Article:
After the statue outside the Women's and Children's Alliance was vandalized in March, the gleaming bronze hand of the statue's main subject stood empty. A colorful metal butterfly was stolen from Taking Flight and later returned after Boise Police circulated security footage.
However, many have taken the empty space left in the butterfly's absence as an invitation to place flowers or blue-and-silver Pinwheels for Prevention of child abuse in her outstretched palm.
"I don't want to come off as in any way supporting vandalism," said Greg Hampikian. "But from the moment I saw the open hand, I loved it."
Hampikian created a Facebook group called Boise's Open Hand, an initiative to keep the space in the sculpture's palm free for the community to contribute to the piece.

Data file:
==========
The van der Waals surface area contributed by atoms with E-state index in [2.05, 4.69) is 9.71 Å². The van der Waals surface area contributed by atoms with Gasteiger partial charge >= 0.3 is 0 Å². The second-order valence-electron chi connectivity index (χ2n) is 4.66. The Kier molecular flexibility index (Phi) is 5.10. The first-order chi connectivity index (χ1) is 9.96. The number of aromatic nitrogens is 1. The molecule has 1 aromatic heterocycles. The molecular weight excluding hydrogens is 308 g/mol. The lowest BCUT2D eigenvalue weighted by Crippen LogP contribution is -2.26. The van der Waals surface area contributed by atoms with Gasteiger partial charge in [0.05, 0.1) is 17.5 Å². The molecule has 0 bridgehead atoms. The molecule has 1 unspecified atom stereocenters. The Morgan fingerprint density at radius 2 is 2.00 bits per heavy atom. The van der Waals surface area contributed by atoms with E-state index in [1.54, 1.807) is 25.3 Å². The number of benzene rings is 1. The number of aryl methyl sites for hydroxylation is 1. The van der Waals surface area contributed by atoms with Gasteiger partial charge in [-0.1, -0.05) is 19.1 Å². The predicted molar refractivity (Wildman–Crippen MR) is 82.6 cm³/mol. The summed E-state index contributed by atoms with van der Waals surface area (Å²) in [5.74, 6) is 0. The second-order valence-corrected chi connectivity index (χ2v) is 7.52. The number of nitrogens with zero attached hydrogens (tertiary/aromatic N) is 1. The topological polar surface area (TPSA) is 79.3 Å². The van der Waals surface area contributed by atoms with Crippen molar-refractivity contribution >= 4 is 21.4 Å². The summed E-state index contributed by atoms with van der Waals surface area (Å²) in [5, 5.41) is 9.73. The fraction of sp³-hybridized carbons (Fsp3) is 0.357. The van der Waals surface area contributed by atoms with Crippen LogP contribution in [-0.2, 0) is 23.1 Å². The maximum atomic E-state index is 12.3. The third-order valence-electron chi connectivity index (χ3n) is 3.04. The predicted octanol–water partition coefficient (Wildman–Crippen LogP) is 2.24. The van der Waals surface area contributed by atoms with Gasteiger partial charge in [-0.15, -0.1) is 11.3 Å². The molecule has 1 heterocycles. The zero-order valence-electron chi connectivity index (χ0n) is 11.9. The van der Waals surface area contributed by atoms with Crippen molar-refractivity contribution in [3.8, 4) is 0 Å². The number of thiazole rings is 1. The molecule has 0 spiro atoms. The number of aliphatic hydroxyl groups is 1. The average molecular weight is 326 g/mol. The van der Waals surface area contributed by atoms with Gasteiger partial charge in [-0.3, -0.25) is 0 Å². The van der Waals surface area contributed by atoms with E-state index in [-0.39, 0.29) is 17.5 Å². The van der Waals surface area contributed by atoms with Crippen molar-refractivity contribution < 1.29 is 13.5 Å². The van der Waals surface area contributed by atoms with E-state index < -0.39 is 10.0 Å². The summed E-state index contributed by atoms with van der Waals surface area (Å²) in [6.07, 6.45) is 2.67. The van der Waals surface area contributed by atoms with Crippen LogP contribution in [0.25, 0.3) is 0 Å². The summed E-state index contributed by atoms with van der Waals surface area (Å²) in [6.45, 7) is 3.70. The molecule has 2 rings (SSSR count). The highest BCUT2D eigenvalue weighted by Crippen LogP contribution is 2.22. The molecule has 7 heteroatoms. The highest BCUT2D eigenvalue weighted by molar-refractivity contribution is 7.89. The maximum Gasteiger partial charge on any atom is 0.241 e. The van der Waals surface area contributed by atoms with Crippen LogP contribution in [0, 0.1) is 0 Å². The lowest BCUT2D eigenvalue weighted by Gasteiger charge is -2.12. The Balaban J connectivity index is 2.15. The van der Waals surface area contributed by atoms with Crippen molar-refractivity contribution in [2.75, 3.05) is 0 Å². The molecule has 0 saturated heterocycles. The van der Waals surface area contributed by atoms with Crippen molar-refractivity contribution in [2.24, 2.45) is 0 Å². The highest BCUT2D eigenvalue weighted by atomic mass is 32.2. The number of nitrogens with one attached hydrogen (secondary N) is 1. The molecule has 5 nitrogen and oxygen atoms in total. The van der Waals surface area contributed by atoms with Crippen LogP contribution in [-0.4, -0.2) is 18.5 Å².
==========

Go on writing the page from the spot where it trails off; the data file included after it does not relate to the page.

"If the mother's upturned palm is left open, I imagine there will be all sorts of offerings, and maybe not all of it will please me, but I trust the artistic and compassionate nature of our town," he said.
Colleen Steinman, the WCA's communications manager, had yet to hear about the group, which currently features more than 180 members. She said the idea was interesting, reiterating that the butterfly is a powerful symbol of metamorphosis for the WCA.
"We certainly want to stay true to the intent behind the donation," said Steinman. "It was a very, very generous donation. The butterfly represents a great deal to us as an agency, and obviously, the community outpouring we had when it was missing was huge. But we definitely want to think about what it would mean."
Steinman said the Facebook group and the outcry after the butterfly's theft shows how deeply the community cares about the WCA's work.
"Most of all, I hope it will draw attention to the positive work of the WCA," added Hampikian.